February 2012

Featured Presentation

SQL Server Security for Developers

Speaker: Andy Warren

Summary: SQL Server has a robust and granular system for granting and denying access to users, but all too often we see applications running as DBO or even sysadmin. Why? Part of is that same granular system can be overwhelming and part is that many developers don't see the point in applying such granular security. In this introductory level presentation we'll start at the beginning with creating and managing logins, take a quick look at system roles, and then get into the nitty gritty of users and roles and permissions at the database level. Along the way we'll talk about why its so important to set security at the database and not just rely on the application enforced security.

About Andy: Andy Warren is an independent consultant specializing in SQL Server based in Orlando. Over the course of his career he has written more than 100 technical articles, was a founder of, relaunched the Orlando SQL Server User Group (oPASS), served for three years on the PASS Board of Directors, and has been a SQL MVP since 2008. He blogs most days at on a wide range of topics and spends a lot of time teaching and thinking about professional development and mentoring.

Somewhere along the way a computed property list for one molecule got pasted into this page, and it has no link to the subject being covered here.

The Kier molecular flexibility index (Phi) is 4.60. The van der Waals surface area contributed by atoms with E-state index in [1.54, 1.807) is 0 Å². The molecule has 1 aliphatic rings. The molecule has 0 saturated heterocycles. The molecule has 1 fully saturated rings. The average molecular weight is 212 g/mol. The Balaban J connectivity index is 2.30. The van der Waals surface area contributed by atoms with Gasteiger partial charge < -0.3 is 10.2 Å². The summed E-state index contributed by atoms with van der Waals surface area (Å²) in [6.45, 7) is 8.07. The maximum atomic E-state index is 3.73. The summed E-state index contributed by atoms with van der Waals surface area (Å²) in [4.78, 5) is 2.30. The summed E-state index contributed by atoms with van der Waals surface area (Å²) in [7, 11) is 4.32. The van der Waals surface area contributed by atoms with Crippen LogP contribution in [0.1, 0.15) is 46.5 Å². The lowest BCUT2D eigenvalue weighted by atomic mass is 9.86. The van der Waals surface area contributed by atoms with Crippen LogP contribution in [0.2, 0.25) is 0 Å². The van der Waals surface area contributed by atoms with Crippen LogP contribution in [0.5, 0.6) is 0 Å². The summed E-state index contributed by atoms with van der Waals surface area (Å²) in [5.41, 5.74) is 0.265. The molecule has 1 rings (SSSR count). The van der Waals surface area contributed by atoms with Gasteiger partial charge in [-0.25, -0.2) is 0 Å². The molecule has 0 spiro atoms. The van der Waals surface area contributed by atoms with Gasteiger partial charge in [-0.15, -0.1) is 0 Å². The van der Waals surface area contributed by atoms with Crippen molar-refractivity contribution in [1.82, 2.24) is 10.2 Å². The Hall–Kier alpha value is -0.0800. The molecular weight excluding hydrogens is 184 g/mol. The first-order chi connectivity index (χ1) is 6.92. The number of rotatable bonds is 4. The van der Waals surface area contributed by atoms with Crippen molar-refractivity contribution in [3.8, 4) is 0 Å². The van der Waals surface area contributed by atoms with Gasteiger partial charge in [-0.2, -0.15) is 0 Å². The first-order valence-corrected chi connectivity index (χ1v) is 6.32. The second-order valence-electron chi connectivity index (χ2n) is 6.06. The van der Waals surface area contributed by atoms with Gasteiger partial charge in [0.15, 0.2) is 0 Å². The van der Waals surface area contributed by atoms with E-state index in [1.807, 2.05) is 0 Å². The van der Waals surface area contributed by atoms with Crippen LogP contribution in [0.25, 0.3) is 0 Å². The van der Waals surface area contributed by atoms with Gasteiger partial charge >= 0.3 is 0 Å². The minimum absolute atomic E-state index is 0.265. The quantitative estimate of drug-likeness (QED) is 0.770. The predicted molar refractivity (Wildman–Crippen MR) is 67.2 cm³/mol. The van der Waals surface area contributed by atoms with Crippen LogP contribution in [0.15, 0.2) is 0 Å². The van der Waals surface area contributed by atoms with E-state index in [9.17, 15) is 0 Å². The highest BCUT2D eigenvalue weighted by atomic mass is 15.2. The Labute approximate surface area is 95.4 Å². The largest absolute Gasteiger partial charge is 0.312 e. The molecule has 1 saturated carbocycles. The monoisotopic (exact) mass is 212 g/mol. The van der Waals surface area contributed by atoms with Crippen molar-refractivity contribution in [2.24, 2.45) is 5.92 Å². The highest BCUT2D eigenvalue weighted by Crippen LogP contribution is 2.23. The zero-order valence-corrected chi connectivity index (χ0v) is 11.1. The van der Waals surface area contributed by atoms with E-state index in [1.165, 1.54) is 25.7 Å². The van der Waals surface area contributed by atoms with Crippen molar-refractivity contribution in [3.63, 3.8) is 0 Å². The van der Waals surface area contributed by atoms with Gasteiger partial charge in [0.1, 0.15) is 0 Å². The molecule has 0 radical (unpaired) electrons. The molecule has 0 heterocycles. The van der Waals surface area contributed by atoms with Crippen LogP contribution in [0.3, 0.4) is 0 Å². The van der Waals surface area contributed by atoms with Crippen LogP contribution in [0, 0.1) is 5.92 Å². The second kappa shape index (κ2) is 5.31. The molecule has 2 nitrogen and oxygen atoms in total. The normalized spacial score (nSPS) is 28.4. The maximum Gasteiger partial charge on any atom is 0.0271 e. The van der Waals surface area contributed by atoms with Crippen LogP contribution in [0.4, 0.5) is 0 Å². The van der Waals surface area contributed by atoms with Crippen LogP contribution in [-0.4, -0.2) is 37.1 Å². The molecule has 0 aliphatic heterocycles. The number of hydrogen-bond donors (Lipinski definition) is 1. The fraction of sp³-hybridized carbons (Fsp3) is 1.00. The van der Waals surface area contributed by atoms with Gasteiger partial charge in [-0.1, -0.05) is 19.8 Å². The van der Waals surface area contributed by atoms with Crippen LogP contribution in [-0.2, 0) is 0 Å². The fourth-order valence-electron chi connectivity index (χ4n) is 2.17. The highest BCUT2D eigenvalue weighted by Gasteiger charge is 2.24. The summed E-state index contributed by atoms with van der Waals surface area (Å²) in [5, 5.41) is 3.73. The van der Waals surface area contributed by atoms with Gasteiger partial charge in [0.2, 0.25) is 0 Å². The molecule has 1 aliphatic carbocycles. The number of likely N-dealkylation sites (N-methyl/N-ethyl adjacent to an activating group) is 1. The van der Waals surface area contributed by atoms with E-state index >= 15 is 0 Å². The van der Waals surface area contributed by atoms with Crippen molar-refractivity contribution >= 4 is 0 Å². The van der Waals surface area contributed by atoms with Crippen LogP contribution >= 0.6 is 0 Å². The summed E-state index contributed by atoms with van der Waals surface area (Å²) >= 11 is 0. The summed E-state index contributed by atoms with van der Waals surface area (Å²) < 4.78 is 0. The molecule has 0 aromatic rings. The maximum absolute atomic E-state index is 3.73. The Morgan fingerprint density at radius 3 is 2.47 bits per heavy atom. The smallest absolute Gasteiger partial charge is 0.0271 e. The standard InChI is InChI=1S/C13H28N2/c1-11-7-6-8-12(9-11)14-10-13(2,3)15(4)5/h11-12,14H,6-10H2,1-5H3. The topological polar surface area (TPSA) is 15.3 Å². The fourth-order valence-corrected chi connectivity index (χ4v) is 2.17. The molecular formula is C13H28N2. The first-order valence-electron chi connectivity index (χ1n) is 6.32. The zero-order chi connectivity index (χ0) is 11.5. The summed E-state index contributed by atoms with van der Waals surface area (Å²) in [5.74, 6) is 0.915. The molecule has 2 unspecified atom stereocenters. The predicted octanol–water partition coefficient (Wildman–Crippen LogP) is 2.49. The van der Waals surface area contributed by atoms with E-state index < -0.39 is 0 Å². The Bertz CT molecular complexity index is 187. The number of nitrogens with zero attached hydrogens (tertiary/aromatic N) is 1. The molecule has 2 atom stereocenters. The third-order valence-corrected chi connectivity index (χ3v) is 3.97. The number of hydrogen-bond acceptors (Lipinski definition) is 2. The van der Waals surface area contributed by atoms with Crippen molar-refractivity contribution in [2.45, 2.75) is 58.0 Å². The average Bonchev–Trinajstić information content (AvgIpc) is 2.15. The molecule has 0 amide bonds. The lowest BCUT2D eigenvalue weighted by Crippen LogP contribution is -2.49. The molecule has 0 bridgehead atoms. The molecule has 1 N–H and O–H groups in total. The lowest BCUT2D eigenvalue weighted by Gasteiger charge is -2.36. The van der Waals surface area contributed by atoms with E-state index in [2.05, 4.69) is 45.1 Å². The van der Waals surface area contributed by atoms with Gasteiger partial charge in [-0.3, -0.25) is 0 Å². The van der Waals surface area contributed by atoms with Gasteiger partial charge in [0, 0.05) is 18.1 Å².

Pre-Meeting Presentation

What Happened? Exploring the Plan Cache

Speaker: Kalen Delaney (Video replay from 2011 PASS Summit DVDs)

Summary: Being pro-active,and using one of the various tracing capabilities of SQL Server, is the best way to keep track of what is going on in your SQL Server and what might be causing performance problems. But does that mean if you haven't set up any tracing, there is nothing you can do to find out what problematic queries might be running? The answer is no. In this session, we'll explore SQL Server's plan cache, from the way it is managed in memory, to the tools and techniques for discovering what plans are in cache, how long they've been there, how often they've been run, and whether they contain any suspected sub-optimal operators, such as table scans and hash joins. Knowing what's happened is the first step in knowing what needs to be fixed.

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